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Grandmaster Nihal knows all the right moves6 min read

May 14, 2021 4 min read

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Grandmaster Nihal knows all the right moves6 min read

Reading Time: 4 minutes

Nihal Sarin’s name is definitely not new in the world of professional chess. The teenager, who is the 15th youngest Grandmaster (GM) in the world, has become something of a speed chess genius, and this pandemic and being locked up indoors, has only helped him up his game.

Owliver’s Obscure Observations

Who is a Grandmaster?

‘Grandmaster’ is a title awarded to chess players by the International Chess Federation. Apart from ‘World Champion’, ‘Grandmaster’ is the highest title a chess player can attain. Once achieved, the title is generally held for life, though, exceptionally, it may be revoked for cheating. 

In fact, the 16-year-old’s game is so good that the International Chess Federation (FIDE), headquartered in Switzerland, awarded the young Kerala GM with its ‘Brilliancy Prize’, which is a huge deal in the chess world. He was awarded this after the exceptional show he put up at the World Youth and Cadets Rapid Championship that was held online last December due to the pandemic. Now, he is being regarded as a ‘speed chess specialist’ for his online blitz and bullet chess prowess.

Nihal spoke to Owliver on chess and more, and is this week’s Trailblazer. Here’s what he had to say…

Little Nihal practising chess on his computer

How chess happened.

I would constantly look for interesting activities to keep myself occupied, but most of these interests were short-lived. So among the many things my parents were trying out to keep me busy, they got a chess set home. My grandfather knew the rules so he taught me to play. It has been a fun journey, it has been like a dream. I love playing chess, and I get to do exactly that every day.

About ‘speed chess’. 

Speed chess is basically when players have lesser time on the clock. Most famous among them are ‘blitz’ and ‘bullet’ chess – blitz is anything around three-five minutes-long, while bullet chess is usually a minute-long or less.

On the future of chess in a digital, Covid world.

Nihal at the World U-10 Youth Chess Championship

The future of chess is definitely tilting towards it becoming an e-sport, and I think that it is also important to think what is interesting and valuable for the fans to watch. Chess as an e-sport is certainly fun to watch, and I wholly endorse the movement. Over the board games are also important, and I will start thinking about it once such events resume – right now, there’s no scope for it, at least at my level

Nihal with (L) Rameshbabu Praggnanandhaa, a chess prodigy and fourth-youngest person ever to achieve the title of Grandmaster

Did training virtually give him an edge over his competition during the pandemic?

I don’t think so. People have been playing chess online for more than a decade now. So I imagine everyone has had a taste of playing online. I just happen to enjoy it more and play it more, but I’m not sure if that is a very big advantage.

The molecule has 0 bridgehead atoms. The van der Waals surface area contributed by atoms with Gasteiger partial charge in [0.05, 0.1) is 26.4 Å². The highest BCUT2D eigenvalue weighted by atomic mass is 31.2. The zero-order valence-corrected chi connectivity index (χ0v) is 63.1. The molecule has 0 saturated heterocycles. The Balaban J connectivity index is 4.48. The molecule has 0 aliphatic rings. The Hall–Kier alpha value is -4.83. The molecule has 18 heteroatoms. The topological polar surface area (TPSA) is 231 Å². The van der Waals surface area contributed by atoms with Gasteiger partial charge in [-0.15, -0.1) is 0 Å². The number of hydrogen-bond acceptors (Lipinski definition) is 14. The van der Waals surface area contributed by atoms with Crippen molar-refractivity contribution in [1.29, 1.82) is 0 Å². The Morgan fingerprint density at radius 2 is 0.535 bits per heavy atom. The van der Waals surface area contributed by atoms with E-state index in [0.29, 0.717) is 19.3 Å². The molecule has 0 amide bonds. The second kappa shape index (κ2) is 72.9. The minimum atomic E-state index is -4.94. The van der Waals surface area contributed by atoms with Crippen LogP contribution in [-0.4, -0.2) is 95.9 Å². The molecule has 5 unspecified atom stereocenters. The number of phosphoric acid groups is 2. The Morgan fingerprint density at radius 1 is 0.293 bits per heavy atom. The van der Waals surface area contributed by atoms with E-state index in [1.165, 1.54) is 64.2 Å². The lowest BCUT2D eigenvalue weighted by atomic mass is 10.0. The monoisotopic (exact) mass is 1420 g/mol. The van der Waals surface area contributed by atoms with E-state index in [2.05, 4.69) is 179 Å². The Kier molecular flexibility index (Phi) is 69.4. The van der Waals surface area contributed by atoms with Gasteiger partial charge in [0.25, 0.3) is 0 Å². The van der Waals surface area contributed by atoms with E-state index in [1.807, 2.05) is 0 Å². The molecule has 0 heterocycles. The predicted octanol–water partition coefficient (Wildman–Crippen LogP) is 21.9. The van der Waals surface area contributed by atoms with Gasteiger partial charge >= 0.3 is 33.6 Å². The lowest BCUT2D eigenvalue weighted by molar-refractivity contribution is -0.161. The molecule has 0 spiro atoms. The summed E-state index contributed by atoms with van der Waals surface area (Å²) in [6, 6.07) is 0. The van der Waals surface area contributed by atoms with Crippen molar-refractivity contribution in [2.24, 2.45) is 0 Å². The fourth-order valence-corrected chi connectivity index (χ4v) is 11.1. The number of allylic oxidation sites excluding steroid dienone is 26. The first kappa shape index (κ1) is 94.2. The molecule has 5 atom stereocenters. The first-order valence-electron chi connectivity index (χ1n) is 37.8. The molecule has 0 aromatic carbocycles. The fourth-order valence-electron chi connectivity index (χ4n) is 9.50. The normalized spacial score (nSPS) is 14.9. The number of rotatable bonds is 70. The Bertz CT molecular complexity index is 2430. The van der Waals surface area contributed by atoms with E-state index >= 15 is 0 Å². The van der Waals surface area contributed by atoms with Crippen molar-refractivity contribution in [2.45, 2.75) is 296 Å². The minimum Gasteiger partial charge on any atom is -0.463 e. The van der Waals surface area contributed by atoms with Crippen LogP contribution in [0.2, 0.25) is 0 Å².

His most memorable match.

The one I played against Eltaj Safarli in the World Cup 2019 has got to be the best. Everything went as per plan during that game.

On training with Viswanathan Anand. 

It is an honour and was a great experience. Just observing him going about analysing and talking about chess is a huge learning experience.

Watch this video of Nihal and Vishwanathan Anand – India’s first Grandmaster!

On whether chess is being opted for by more youngsters today.

Yes, I myself learned chess at school. It is being encouraged at the school-level by FIDE and the All India Chess Federation – both are doing some commendable work.

How does he balance chess and academics?

Concentrating hard to work out his next move.

It is probably not possible to balance them. I prioritise chess over academics, of course. But during exams, I allocate sufficient time to prepare and study so I don’t do too badly. My typical day is mostly checking games, watching some chess-related content, playing a lot of chess online, and analysing and preparing for tournaments.

I really am worried about what is happening beyond the safety of my home, as people are fighting for life every day. My parents, both doctors and professors at Thrissur Medical College in Kerala, are on the frontlines working hard. I really hope this storm passes us as soon as possible.

Nihal Sarin on the Covid-19 pandemic

His other interests.

A young Nihal taking some time out from chess to unwind outdoors.

I used to like playing Badminton. These days I also watch a bit of cricket – IPL specifically, until it was cancelled.

Some words of encouragement for budding chess players. 

Try to have fun and try to focus on learning new things – new openings, new positions and new structures. Try to play a lot when you are starting out, and test out all the new ideas you are learn.

(Trailblazers is a bi-monthly column where we feature inspiring youngsters who are doing great things, in their own way)

Would you like to nominate someone you know to be featured in this column? Write to us at hello@owliverspost.com with their name, and what makes them a Trailblazer.

Images: Nihal Sarin